- Spooned into the ramekin dishes filling them to just over 3/4 – I also had enough to nearly fill to mini loaf moulds.
- Baked for 20 minutes at 180C.
- Melted 50g unsalted butter in a pan with 2 large tbsp golden syrup.
- Stirred in 100g light Muscovado sugar.
- Poured in 100ml double cream and stirred.
- Bought to a simmer and let it bubble for a few minutes, stirring from time to time.
- Poured some toffee sauce over each of the puddings as soon as they were out of the oven.
- Spent an inordinate amount of time trying to take a photograph in the gloom without a flash until everyone was well and truly fed up with me.
A friend’s daughter was celebrating her 3rd birthday and I was asked to make the birthday cake. I was well chuffed, but also rather nervous – you don’t really want to mess up someone else’s birthday cake. Anyway, as soon as she asked me, I knew exactly what I wanted to do. The rolo cake I’d seen on Jac’s Tinned Tomatoes blog, over a year ago now, had made an impression and I was waiting for the right opportunity to make it. Jac in turn had got the recipe from The Caked Crusader and it was actually hers I used. Jac tends to use US measurements and I’m not a fan of cups. I did increase the measurements a bit anyway as I was using a larger cake mould than the one specified.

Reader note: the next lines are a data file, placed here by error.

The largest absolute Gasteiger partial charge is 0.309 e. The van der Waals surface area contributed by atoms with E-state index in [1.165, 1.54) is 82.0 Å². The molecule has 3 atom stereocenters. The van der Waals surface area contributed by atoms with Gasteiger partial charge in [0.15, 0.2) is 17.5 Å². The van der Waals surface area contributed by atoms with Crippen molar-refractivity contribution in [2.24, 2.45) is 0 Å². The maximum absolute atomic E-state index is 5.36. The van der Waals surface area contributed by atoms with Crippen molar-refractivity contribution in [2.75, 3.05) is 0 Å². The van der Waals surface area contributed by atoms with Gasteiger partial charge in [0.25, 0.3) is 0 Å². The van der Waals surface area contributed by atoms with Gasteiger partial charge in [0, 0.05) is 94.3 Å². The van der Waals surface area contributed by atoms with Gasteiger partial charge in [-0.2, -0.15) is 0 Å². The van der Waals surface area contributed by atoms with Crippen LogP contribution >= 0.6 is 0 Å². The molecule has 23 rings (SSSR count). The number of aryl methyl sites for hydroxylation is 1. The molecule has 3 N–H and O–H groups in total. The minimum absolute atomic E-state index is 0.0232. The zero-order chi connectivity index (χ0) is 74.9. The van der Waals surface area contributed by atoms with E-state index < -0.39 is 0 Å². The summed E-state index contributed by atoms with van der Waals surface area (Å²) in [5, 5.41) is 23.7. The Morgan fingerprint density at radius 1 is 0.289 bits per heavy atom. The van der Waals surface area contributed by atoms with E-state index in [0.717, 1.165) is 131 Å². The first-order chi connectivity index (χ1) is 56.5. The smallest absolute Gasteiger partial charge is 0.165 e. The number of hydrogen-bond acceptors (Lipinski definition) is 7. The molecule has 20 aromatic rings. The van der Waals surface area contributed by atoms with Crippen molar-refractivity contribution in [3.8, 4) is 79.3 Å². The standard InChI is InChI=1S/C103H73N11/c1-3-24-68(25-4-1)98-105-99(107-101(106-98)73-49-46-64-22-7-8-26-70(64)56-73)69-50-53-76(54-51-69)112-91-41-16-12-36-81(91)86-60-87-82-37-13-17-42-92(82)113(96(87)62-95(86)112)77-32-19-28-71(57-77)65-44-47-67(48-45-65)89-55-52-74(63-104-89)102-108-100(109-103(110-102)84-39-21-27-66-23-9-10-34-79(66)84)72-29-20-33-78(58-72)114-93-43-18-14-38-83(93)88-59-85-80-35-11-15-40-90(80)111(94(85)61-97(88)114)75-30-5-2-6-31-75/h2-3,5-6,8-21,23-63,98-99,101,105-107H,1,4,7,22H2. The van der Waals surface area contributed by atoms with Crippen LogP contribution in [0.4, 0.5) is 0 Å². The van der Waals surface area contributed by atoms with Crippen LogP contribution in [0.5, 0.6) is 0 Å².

Whilst shopping for the rolos, I had a bit of an unexpected dilemma. Not being in the habit of buying them, I hadn’t realised they were made by Nestle – oh dear! I haven’t knowingly bought anything from Nestle since I was old enough to form an opinion on such matters. Okay, I thought I’ll do without the rolos and go for a large bar of Cadbury’s caramel chocolate instead. As I was picking the bar up, however, I realised how ridiculous the whole thing was. Cadbury’s has recently been taken over by Kraft – well, as far as I know, they are no more ethical than Nestle. For want of a better alternative, I have continued to buy Green & Black’s, despite them now being owned by Kraft. So I pulled a face and bought the rolos.
This is what I did:
- Creamed 220g unsalted butter with 220g caster sugar until pale and fluffy.
- Beat in 4 duck eggs, one at a time and mixing in a spoonful of the flour between each egg.
- Sifted in 170g flour (mostly white with a bit of wholemeal spelt), 50g cocoa and 1 large tsp baking powder.